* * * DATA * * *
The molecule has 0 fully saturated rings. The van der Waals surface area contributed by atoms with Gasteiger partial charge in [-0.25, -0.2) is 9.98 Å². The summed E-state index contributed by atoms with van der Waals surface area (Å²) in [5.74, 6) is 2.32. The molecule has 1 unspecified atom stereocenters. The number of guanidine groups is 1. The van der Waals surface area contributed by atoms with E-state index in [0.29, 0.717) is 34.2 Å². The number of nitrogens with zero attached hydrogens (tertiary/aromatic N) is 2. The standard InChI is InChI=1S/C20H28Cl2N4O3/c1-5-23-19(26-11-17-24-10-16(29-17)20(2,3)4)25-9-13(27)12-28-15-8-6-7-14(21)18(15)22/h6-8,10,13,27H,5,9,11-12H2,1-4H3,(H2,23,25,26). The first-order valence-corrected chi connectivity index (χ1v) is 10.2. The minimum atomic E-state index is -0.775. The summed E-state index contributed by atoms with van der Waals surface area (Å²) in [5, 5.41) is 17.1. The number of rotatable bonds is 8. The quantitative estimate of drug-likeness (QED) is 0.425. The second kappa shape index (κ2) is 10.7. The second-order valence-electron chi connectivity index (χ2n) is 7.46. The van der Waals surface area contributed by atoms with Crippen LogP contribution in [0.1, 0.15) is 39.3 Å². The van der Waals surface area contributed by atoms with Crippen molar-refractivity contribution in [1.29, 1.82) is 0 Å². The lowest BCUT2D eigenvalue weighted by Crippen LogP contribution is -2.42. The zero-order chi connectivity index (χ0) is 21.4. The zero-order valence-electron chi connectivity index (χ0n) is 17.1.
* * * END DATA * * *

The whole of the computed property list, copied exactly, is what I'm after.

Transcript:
The molecule has 0 fully saturated rings. The van der Waals surface area contributed by atoms with Gasteiger partial charge in [-0.25, -0.2) is 9.98 Å². The summed E-state index contributed by atoms with van der Waals surface area (Å²) in [5.74, 6) is 2.32. The molecule has 1 unspecified atom stereocenters. The number of guanidine groups is 1. The van der Waals surface area contributed by atoms with E-state index in [0.29, 0.717) is 34.2 Å². The number of nitrogens with zero attached hydrogens (tertiary/aromatic N) is 2. The standard InChI is InChI=1S/C20H28Cl2N4O3/c1-5-23-19(26-11-17-24-10-16(29-17)20(2,3)4)25-9-13(27)12-28-15-8-6-7-14(21)18(15)22/h6-8,10,13,27H,5,9,11-12H2,1-4H3,(H2,23,25,26). The first-order valence-corrected chi connectivity index (χ1v) is 10.2. The minimum atomic E-state index is -0.775. The summed E-state index contributed by atoms with van der Waals surface area (Å²) in [5, 5.41) is 17.1. The number of rotatable bonds is 8. The quantitative estimate of drug-likeness (QED) is 0.425. The second kappa shape index (κ2) is 10.7. The second-order valence-electron chi connectivity index (χ2n) is 7.46. The van der Waals surface area contributed by atoms with Crippen LogP contribution in [0.1, 0.15) is 39.3 Å². The van der Waals surface area contributed by atoms with Crippen molar-refractivity contribution in [1.29, 1.82) is 0 Å². The lowest BCUT2D eigenvalue weighted by Crippen LogP contribution is -2.42. The zero-order chi connectivity index (χ0) is 21.4. The zero-order valence-electron chi connectivity index (χ0n) is 17.1.